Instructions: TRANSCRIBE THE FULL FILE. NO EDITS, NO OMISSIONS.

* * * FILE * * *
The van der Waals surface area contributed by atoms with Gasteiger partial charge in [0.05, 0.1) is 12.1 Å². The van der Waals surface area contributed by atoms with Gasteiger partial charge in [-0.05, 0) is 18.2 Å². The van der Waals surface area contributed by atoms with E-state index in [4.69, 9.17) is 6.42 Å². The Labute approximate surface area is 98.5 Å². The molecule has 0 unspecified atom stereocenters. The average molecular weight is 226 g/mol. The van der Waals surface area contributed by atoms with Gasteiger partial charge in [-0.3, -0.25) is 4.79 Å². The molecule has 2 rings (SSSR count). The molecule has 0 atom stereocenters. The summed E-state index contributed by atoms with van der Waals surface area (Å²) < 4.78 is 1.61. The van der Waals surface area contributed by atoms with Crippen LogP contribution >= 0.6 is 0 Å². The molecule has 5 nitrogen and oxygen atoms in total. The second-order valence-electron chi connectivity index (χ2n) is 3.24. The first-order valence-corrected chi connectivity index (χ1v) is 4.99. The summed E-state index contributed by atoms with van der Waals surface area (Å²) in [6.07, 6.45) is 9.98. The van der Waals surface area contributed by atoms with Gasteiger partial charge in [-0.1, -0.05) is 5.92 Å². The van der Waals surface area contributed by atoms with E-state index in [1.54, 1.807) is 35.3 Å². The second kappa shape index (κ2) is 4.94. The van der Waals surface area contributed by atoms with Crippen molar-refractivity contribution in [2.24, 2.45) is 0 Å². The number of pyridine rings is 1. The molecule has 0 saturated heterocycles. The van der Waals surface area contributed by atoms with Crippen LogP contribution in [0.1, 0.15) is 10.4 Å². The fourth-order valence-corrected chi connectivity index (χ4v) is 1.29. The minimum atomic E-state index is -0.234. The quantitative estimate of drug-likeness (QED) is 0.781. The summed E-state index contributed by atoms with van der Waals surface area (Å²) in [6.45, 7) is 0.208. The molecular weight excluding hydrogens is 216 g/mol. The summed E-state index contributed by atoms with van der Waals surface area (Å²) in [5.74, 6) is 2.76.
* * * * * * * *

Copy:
The van der Waals surface area contributed by atoms with Gasteiger partial charge in [0.05, 0.1) is 12.1 Å². The van der Waals surface area contributed by atoms with Gasteiger partial charge in [-0.05, 0) is 18.2 Å². The van der Waals surface area contributed by atoms with E-state index in [4.69, 9.17) is 6.42 Å². The Labute approximate surface area is 98.5 Å². The molecule has 0 unspecified atom stereocenters. The average molecular weight is 226 g/mol. The van der Waals surface area contributed by atoms with Gasteiger partial charge in [-0.3, -0.25) is 4.79 Å². The molecule has 2 rings (SSSR count). The molecule has 0 atom stereocenters. The summed E-state index contributed by atoms with van der Waals surface area (Å²) < 4.78 is 1.61. The van der Waals surface area contributed by atoms with Crippen LogP contribution >= 0.6 is 0 Å². The molecule has 5 nitrogen and oxygen atoms in total. The second-order valence-electron chi connectivity index (χ2n) is 3.24. The first-order valence-corrected chi connectivity index (χ1v) is 4.99. The summed E-state index contributed by atoms with van der Waals surface area (Å²) in [6.07, 6.45) is 9.98. The van der Waals surface area contributed by atoms with Gasteiger partial charge in [-0.1, -0.05) is 5.92 Å². The van der Waals surface area contributed by atoms with E-state index in [1.54, 1.807) is 35.3 Å². The second kappa shape index (κ2) is 4.94. The van der Waals surface area contributed by atoms with Crippen molar-refractivity contribution in [2.24, 2.45) is 0 Å². The number of pyridine rings is 1. The molecule has 0 saturated heterocycles. The van der Waals surface area contributed by atoms with Crippen LogP contribution in [0.1, 0.15) is 10.4 Å². The fourth-order valence-corrected chi connectivity index (χ4v) is 1.29. The minimum atomic E-state index is -0.234. The quantitative estimate of drug-likeness (QED) is 0.781. The summed E-state index contributed by atoms with van der Waals surface area (Å²) in [6.45, 7) is 0.208. The molecular weight excluding hydrogens is 216 g/mol. The summed E-state index contributed by atoms with van der Waals surface area (Å²) in [5.74, 6) is 2.76.